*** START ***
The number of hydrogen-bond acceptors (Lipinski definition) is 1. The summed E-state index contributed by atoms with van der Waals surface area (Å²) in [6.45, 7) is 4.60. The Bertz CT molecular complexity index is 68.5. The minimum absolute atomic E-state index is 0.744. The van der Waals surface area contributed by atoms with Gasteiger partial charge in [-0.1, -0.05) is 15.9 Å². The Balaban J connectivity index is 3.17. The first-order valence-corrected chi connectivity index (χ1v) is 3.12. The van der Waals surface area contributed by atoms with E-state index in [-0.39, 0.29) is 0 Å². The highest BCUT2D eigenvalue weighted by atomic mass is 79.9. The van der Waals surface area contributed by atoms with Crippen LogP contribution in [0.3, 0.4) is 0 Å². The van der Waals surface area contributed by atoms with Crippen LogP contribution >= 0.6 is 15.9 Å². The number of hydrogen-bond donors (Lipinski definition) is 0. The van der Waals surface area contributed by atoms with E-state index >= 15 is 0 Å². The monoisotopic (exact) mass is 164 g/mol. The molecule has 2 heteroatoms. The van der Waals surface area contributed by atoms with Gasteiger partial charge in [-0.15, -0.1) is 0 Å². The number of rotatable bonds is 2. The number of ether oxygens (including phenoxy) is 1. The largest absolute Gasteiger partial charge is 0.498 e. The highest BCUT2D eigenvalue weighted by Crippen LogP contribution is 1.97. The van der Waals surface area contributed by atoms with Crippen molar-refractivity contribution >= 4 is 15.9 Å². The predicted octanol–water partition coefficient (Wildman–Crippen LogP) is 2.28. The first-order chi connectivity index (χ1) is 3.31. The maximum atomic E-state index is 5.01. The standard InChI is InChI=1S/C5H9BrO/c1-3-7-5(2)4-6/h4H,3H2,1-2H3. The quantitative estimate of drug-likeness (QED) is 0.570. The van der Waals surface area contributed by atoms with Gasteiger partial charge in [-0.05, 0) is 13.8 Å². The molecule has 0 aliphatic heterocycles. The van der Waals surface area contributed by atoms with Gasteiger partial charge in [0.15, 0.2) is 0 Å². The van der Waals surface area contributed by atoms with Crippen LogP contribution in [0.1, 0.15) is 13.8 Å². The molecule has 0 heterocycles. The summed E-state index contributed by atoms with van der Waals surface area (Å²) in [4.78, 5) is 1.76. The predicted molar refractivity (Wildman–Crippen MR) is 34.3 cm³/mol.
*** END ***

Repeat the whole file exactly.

The number of hydrogen-bond acceptors (Lipinski definition) is 1. The summed E-state index contributed by atoms with van der Waals surface area (Å²) in [6.45, 7) is 4.60. The Bertz CT molecular complexity index is 68.5. The minimum absolute atomic E-state index is 0.744. The van der Waals surface area contributed by atoms with Gasteiger partial charge in [-0.1, -0.05) is 15.9 Å². The Balaban J connectivity index is 3.17. The first-order valence-corrected chi connectivity index (χ1v) is 3.12. The van der Waals surface area contributed by atoms with E-state index in [-0.39, 0.29) is 0 Å². The highest BCUT2D eigenvalue weighted by atomic mass is 79.9. The van der Waals surface area contributed by atoms with Crippen LogP contribution in [0.3, 0.4) is 0 Å². The van der Waals surface area contributed by atoms with Crippen LogP contribution >= 0.6 is 15.9 Å². The number of hydrogen-bond donors (Lipinski definition) is 0. The van der Waals surface area contributed by atoms with E-state index >= 15 is 0 Å². The monoisotopic (exact) mass is 164 g/mol. The molecule has 2 heteroatoms. The van der Waals surface area contributed by atoms with Gasteiger partial charge in [-0.15, -0.1) is 0 Å². The number of rotatable bonds is 2. The number of ether oxygens (including phenoxy) is 1. The largest absolute Gasteiger partial charge is 0.498 e. The highest BCUT2D eigenvalue weighted by Crippen LogP contribution is 1.97. The van der Waals surface area contributed by atoms with Crippen molar-refractivity contribution >= 4 is 15.9 Å². The predicted octanol–water partition coefficient (Wildman–Crippen LogP) is 2.28. The first-order chi connectivity index (χ1) is 3.31. The maximum atomic E-state index is 5.01. The standard InChI is InChI=1S/C5H9BrO/c1-3-7-5(2)4-6/h4H,3H2,1-2H3. The quantitative estimate of drug-likeness (QED) is 0.570. The van der Waals surface area contributed by atoms with Gasteiger partial charge in [-0.05, 0) is 13.8 Å². The molecule has 0 aliphatic heterocycles. The van der Waals surface area contributed by atoms with Gasteiger partial charge in [0.15, 0.2) is 0 Å². The van der Waals surface area contributed by atoms with Crippen LogP contribution in [0.1, 0.15) is 13.8 Å². The molecule has 0 heterocycles. The summed E-state index contributed by atoms with van der Waals surface area (Å²) in [4.78, 5) is 1.76. The predicted molar refractivity (Wildman–Crippen MR) is 34.3 cm³/mol.